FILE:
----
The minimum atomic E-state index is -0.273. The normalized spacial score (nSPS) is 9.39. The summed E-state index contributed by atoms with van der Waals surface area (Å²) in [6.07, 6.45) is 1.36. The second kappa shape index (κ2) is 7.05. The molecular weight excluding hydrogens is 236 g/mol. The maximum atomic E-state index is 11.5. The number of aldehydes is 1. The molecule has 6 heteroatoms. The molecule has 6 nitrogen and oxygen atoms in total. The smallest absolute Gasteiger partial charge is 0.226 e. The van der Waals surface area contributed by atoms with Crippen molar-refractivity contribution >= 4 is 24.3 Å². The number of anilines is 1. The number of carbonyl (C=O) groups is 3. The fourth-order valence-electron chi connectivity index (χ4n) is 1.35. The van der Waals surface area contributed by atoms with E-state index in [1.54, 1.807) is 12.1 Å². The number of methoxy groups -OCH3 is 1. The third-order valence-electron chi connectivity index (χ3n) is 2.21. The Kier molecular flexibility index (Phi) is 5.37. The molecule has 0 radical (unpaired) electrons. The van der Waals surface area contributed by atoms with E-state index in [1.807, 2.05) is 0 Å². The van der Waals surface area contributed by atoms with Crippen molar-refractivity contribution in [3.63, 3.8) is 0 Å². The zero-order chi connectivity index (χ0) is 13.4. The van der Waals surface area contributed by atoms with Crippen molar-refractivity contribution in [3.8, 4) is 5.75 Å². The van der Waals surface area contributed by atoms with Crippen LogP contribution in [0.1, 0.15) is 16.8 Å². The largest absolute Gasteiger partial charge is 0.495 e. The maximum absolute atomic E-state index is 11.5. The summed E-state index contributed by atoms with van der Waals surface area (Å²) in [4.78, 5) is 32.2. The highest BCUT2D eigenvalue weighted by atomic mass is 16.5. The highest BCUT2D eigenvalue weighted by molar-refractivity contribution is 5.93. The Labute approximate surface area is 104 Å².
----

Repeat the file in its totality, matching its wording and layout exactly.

The minimum atomic E-state index is -0.273. The normalized spacial score (nSPS) is 9.39. The summed E-state index contributed by atoms with van der Waals surface area (Å²) in [6.07, 6.45) is 1.36. The second kappa shape index (κ2) is 7.05. The molecular weight excluding hydrogens is 236 g/mol. The maximum atomic E-state index is 11.5. The number of aldehydes is 1. The molecule has 6 heteroatoms. The molecule has 6 nitrogen and oxygen atoms in total. The smallest absolute Gasteiger partial charge is 0.226 e. The van der Waals surface area contributed by atoms with Crippen molar-refractivity contribution >= 4 is 24.3 Å². The number of anilines is 1. The number of carbonyl (C=O) groups is 3. The fourth-order valence-electron chi connectivity index (χ4n) is 1.35. The van der Waals surface area contributed by atoms with E-state index in [1.54, 1.807) is 12.1 Å². The number of methoxy groups -OCH3 is 1. The third-order valence-electron chi connectivity index (χ3n) is 2.21. The Kier molecular flexibility index (Phi) is 5.37. The molecule has 0 radical (unpaired) electrons. The van der Waals surface area contributed by atoms with E-state index in [1.807, 2.05) is 0 Å². The van der Waals surface area contributed by atoms with Crippen molar-refractivity contribution in [3.63, 3.8) is 0 Å². The zero-order chi connectivity index (χ0) is 13.4. The van der Waals surface area contributed by atoms with Crippen molar-refractivity contribution in [3.8, 4) is 5.75 Å². The van der Waals surface area contributed by atoms with Crippen LogP contribution in [0.1, 0.15) is 16.8 Å². The largest absolute Gasteiger partial charge is 0.495 e. The maximum absolute atomic E-state index is 11.5. The summed E-state index contributed by atoms with van der Waals surface area (Å²) in [4.78, 5) is 32.2. The highest BCUT2D eigenvalue weighted by atomic mass is 16.5. The highest BCUT2D eigenvalue weighted by molar-refractivity contribution is 5.93. The Labute approximate surface area is 104 Å².